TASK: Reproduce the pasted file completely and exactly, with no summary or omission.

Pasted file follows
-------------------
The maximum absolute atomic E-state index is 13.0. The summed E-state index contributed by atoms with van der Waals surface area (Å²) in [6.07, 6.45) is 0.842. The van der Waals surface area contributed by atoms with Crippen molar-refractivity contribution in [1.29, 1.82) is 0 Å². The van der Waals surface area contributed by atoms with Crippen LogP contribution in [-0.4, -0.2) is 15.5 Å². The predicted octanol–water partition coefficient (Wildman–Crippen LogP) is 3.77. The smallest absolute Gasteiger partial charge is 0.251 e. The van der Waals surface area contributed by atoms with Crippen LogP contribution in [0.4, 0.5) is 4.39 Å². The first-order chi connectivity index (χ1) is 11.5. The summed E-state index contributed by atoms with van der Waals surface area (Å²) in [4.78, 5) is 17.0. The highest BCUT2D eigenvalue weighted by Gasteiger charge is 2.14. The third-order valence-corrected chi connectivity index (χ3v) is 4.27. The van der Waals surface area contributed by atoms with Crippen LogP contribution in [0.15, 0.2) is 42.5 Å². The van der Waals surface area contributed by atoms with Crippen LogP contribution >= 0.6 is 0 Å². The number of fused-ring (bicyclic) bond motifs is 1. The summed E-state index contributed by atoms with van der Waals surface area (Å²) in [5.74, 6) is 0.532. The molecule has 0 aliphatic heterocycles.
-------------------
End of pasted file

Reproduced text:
The maximum absolute atomic E-state index is 13.0. The summed E-state index contributed by atoms with van der Waals surface area (Å²) in [6.07, 6.45) is 0.842. The van der Waals surface area contributed by atoms with Crippen molar-refractivity contribution in [1.29, 1.82) is 0 Å². The van der Waals surface area contributed by atoms with Crippen LogP contribution in [-0.4, -0.2) is 15.5 Å². The predicted octanol–water partition coefficient (Wildman–Crippen LogP) is 3.77. The smallest absolute Gasteiger partial charge is 0.251 e. The van der Waals surface area contributed by atoms with Crippen LogP contribution in [0.4, 0.5) is 4.39 Å². The first-order chi connectivity index (χ1) is 11.5. The summed E-state index contributed by atoms with van der Waals surface area (Å²) in [4.78, 5) is 17.0. The highest BCUT2D eigenvalue weighted by Gasteiger charge is 2.14. The third-order valence-corrected chi connectivity index (χ3v) is 4.27. The van der Waals surface area contributed by atoms with Crippen LogP contribution in [0.15, 0.2) is 42.5 Å². The van der Waals surface area contributed by atoms with Crippen LogP contribution >= 0.6 is 0 Å². The number of fused-ring (bicyclic) bond motifs is 1. The summed E-state index contributed by atoms with van der Waals surface area (Å²) in [5.74, 6) is 0.532. The molecule has 0 aliphatic heterocycles.